KUALA LUMPUR: Many people think of play as childish: a frivolous activity that adults don’t engage in. Why waste your time with toys and games when there are so many pressing things to be done?
Entrepreneur Gwen Soo, however, respectfully disagrees. For her, play is an essential activity for anyone, no matter their age. In fact, she stresses, the older you are, the more important it is to set aside time for play.
“Play is healthy. It helps us to relieve stress, learn, and develop skills. Through play, we connect with others, and even ourselves,” Soo, the founder of Penang-based craft company ChildhoodAtPlay, told FMT.
Established in 2016, ChildhoodAtPlay specialises in traditional games and handicrafts: its products include Batu Seremban tokens, juggling balls and cloth dolls.
The company’s mission is to preserve the legacy of these classic pastimes, while providing opportunities for people to learn, grow and create lasting memories through play.
All of ChildhoodAtPlay’s products are handmade. Soo is a self-taught crafter, who learnt to sew from watching her mother and sisters as a child.
She smiled as she recounted her experiences with the family sewing machine: how she used to make her own pyjamas, and a time she had to be rushed to a clinic after accidentally sewing her own finger.
Early inspirations for her company came in 2007, when Soo’s daughter, Fong Lee Ann, was born.
To bond with her daughter, the young mother shared her memories growing up in a traditional kampung in Sabak Bernam, where she spent her days climbing coconut trees and fishing in the river.
Soo decided to craft her daughter something from those halcyon days of her youth. And since she could sew, the obvious choice was Batu Seremban tokens.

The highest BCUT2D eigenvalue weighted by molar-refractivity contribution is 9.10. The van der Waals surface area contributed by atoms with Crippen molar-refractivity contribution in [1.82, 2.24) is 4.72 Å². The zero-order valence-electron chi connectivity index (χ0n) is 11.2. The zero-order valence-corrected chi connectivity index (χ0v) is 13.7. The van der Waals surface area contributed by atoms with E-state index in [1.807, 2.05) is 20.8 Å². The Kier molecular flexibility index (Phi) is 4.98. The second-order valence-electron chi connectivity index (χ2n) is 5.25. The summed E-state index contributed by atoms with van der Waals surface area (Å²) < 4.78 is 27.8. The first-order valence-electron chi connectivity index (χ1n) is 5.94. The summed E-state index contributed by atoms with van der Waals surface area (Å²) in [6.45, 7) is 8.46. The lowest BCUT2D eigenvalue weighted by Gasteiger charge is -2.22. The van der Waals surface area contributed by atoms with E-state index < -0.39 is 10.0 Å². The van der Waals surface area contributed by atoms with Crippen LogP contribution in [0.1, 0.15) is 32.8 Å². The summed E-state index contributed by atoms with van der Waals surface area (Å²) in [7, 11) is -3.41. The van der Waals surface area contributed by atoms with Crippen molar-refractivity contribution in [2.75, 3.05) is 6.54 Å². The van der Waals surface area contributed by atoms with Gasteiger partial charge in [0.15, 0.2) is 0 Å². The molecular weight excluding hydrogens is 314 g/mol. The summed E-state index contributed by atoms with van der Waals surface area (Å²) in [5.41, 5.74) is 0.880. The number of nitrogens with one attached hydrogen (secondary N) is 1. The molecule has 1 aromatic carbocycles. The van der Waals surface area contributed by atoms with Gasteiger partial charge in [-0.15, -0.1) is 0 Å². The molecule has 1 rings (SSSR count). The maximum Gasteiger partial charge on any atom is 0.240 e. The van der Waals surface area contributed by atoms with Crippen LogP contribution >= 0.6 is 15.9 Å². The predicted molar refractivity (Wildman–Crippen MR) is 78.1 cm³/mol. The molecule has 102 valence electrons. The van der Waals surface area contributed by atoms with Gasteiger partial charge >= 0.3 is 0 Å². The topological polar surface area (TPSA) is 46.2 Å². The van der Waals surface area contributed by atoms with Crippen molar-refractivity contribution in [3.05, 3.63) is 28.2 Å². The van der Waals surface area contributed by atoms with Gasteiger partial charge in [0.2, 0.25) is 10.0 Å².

Soon, she started selling them at bazaar events in Penang, and it wasn’t long before they caught on. Today, ChildhoodAtPlay has booths at two locations around the state: Straits Quay and Heritage House 25 at Armenian Street, Georgetown.
Looking at her company’s wares, it is hard not to feel nostalgic. Toys like these, charming in their simplicity, are uncommon nowadays, in this high-tech era of fancy gadgets and electronics.
Many of ChildhoodAtPlay’s items are crafted with a touch of whimsy, whether they be elephant and tapir dolls in long dresses, or Batu Seremban tokens that look like chickens, dinosaurs and even packets of nasi lemak.
Ironically, despite being crafted with children in mind, Soo said adults were particularly fond of buying her products too, as gifts for themselves or others.
“Travellers often visit my booths, and like to buy my dolls to put on their bags. It’s like they become their travel companions. And when they share photos, and I see my dolls have followed them all over the world, it makes me very satisfied,” shared Soo.
These dolls, however, were sometimes challenging to make, and not for the reasons one would think.
“Infusing these dolls with expressions takes time, and also depends on how I’m feeling. When I’m not in a good mood, it comes out on the doll’s face. It doesn’t look nice and I have to start again. It sounds strange but it happens!” Soo laughed.
Asked about possibly expanding ChildhoodAtPlay, Soo said as of now, she was happy with how it was.
Yes, she said, it was possible to start using machines, and maybe even mass produce her toys. That would lead to more output, and more sales and profit. But to do so would completely defeat the purpose of ChildhoodAtPlay, which was built on human connection.
This was the same reason Soo didn’t like selling her products online, as she enjoyed interacting with her customers.
“I’ve always believed that in products made by hand, there’s a feeling in them from the person who creates it. And if you appreciate this kind of thing, you will be able to ‘feel’ it,” said Soo, who also works as a content designer at a multinational electronics company.
Soo and her daughter were in Kuala Lumpur recently, as ChildhoodAtPlay was involved at the Hin On The Move bazaar at the Zhongshan building here.
Soo was in her element, standing at her booth with a smile, gleefully demonstrating to curious passersby how to play Batu Seremban.
Many are invited to try the game for themselves: laughter fills the air as attempts are made to toss and catch these smooth tokens. It’s impressive how much joy can be derived from such simple toys. And for Soo, this is exactly why ChildhoodAtPlay was started.
“I think many people feel happy when they see my toys. It probably brings back memories for them, of carefree times when they were children. And that’s great. It’s what keeps me going,” enthused Soo.